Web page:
#tbt, with a hat tip to @sidecar_furniture and @ngbfurniture - Japanese edition of Cabinetmaker’s Notebook, given to me by a friend.
@woodnthings said: What’s your best piece of advice for getting neat and tidy dovetails?
-I don’t know if I have anything that could be considered “best” advice (and besides, “best” is really whatever works best for you), but I’m happy to share a few things about cutting dovetails that I…
Plannin’ out some things in Sketchup. Great software.
The 3rd and 4th logs were notched and set into place.
The notching is done with a log scribe, axe, and gouge. They are concave to produce a tightly fitting edge that both sheds water and tightens over time. Each notch looks like a unique hand carved bowl…
That scribe is a thing of beauty, definitely on my wishlist.
Dinner Time!! Work-in-progress of a new painting. Watercolor and gouache on wood 😊 #woodpainting #watercolorpainting #gouache #foodtruck #japanesefood #cartoon #workinprogress #alinachau
The 3200 year old tree so massive that it had never been captured in a single image until recently.
This giant sequoia stands 247 feet tall and measures 45,000 cubic feet in volume. The trunk alone measures 27 feet and the branches hold 2 billion needles (more than any tree on the planet).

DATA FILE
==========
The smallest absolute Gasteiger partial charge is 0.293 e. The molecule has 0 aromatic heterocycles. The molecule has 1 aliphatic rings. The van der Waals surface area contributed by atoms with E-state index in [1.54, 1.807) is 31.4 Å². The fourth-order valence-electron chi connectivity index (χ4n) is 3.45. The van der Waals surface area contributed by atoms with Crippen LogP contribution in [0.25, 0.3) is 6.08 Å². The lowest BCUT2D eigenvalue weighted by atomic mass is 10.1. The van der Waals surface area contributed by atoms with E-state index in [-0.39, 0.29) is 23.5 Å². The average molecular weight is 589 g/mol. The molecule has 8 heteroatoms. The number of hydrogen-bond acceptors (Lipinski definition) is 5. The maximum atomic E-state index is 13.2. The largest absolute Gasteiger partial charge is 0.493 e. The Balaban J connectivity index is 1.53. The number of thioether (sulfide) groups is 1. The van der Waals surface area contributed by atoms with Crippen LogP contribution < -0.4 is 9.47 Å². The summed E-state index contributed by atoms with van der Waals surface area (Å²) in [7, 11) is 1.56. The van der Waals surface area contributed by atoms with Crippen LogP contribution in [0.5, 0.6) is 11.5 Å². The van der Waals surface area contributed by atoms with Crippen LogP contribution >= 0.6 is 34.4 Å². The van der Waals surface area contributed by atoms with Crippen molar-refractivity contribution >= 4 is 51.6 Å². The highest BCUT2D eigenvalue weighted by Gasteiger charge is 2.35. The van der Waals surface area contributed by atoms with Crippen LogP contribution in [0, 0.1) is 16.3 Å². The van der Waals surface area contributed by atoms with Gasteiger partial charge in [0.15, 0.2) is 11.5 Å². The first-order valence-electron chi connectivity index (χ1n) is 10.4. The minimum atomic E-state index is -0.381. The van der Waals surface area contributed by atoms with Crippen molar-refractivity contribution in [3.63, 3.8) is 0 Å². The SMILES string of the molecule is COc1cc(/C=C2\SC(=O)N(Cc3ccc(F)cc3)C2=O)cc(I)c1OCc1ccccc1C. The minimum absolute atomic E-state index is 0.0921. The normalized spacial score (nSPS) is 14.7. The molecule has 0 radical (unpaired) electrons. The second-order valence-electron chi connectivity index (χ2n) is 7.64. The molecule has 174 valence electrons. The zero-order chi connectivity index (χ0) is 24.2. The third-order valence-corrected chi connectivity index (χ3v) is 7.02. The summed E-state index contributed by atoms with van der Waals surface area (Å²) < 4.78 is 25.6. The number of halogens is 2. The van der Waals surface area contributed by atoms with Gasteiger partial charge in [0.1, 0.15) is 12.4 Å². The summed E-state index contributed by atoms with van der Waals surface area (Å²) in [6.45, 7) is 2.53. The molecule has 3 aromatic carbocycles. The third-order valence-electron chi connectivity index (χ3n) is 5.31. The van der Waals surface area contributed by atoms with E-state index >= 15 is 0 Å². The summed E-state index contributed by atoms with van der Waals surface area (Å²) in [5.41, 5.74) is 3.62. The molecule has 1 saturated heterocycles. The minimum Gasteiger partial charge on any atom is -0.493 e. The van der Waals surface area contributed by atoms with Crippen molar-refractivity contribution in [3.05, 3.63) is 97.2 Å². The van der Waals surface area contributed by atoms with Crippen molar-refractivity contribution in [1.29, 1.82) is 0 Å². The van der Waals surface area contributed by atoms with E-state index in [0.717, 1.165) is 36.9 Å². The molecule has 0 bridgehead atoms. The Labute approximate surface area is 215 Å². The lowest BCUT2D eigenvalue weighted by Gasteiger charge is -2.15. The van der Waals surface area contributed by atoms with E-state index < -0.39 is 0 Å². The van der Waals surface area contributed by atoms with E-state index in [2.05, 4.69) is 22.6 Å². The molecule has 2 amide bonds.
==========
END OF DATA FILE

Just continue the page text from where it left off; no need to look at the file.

This picture took a team of photographers from Nat Geo, 32 days and stitching together 126 different photos to make.
Good wood - the ‘Tilt’ collection by Swedish minimalists MAVIS
Been reblogging a lot of desks lately.
Hi there, thanks for your question.
Most major magazines will have a ton of online articles ranging from basic techniques like driving a screw, to advanced joinery and furniture design. The two most popular magazines that I can think of are Fine Woodworking, and Popular Woodworking.
YouTube is another great resource for budding woodworkers, one of my favorite channels is “Woodworking for Mere Mortals" with Steve Ramsey. He uses a lot of basic tools, so you don’t have to be intimidated if you don’t have a cupboard full of fancy hand planes.
The Wood Whisperer is another channel that I refer to often. He has been around since 2006, so he has a huge amount of content. Not all of his stuff is relevant to beginners, but I’m sure you could find some helpful tips regardless.
Finally, check out DIY websites like Instructables. They have some good projects for folks who are absolutely green.
Let me know if you have any more questions. Good luck and be safe!
The workbench is all done, I’m pleased with how it turned out.
I managed to find this cheesy little vise at a garage sale for $6. It had a lot of rust, but soaking it in vinegar overnight solved that problem.
The final cost for this project was around $65, not bad.